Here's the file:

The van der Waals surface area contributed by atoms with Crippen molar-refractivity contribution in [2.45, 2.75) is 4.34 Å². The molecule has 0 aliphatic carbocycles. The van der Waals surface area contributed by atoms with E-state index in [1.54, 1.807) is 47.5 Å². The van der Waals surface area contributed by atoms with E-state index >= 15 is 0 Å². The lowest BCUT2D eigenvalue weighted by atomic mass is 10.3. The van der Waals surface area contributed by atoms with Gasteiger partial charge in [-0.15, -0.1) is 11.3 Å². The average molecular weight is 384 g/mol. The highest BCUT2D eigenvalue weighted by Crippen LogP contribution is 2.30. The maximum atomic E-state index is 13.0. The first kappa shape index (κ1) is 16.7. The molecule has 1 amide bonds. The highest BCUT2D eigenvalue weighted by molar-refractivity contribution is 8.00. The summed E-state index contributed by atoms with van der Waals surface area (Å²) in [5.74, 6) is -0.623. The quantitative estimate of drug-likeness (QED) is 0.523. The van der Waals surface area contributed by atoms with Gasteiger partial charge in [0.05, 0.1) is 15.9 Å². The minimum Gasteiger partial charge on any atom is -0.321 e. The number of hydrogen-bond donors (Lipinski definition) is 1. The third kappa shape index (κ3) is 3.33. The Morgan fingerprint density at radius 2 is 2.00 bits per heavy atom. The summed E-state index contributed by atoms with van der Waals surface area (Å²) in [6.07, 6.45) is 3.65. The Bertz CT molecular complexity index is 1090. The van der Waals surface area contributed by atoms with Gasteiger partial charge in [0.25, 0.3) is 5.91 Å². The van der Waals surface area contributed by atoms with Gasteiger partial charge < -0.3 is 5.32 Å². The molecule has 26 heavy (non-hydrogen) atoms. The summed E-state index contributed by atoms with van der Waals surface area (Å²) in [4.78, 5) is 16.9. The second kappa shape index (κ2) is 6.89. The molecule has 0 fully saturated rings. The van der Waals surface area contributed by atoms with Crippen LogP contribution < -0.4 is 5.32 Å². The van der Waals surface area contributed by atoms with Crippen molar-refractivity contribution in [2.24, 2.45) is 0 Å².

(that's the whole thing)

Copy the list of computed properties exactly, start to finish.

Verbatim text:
The van der Waals surface area contributed by atoms with Crippen molar-refractivity contribution in [2.45, 2.75) is 4.34 Å². The molecule has 0 aliphatic carbocycles. The van der Waals surface area contributed by atoms with E-state index in [1.54, 1.807) is 47.5 Å². The van der Waals surface area contributed by atoms with E-state index >= 15 is 0 Å². The lowest BCUT2D eigenvalue weighted by atomic mass is 10.3. The van der Waals surface area contributed by atoms with Gasteiger partial charge in [-0.15, -0.1) is 11.3 Å². The average molecular weight is 384 g/mol. The highest BCUT2D eigenvalue weighted by Crippen LogP contribution is 2.30. The maximum atomic E-state index is 13.0. The first kappa shape index (κ1) is 16.7. The molecule has 1 amide bonds. The highest BCUT2D eigenvalue weighted by molar-refractivity contribution is 8.00. The summed E-state index contributed by atoms with van der Waals surface area (Å²) in [5.74, 6) is -0.623. The quantitative estimate of drug-likeness (QED) is 0.523. The van der Waals surface area contributed by atoms with Gasteiger partial charge in [0.05, 0.1) is 15.9 Å². The minimum Gasteiger partial charge on any atom is -0.321 e. The number of hydrogen-bond donors (Lipinski definition) is 1. The third kappa shape index (κ3) is 3.33. The Morgan fingerprint density at radius 2 is 2.00 bits per heavy atom. The summed E-state index contributed by atoms with van der Waals surface area (Å²) in [6.07, 6.45) is 3.65. The Bertz CT molecular complexity index is 1090. The van der Waals surface area contributed by atoms with Gasteiger partial charge in [0.25, 0.3) is 5.91 Å². The van der Waals surface area contributed by atoms with Gasteiger partial charge < -0.3 is 5.32 Å². The molecule has 26 heavy (non-hydrogen) atoms. The summed E-state index contributed by atoms with van der Waals surface area (Å²) in [4.78, 5) is 16.9. The second kappa shape index (κ2) is 6.89. The molecule has 0 fully saturated rings. The van der Waals surface area contributed by atoms with Crippen LogP contribution < -0.4 is 5.32 Å². The van der Waals surface area contributed by atoms with Crippen molar-refractivity contribution in [2.24, 2.45) is 0 Å².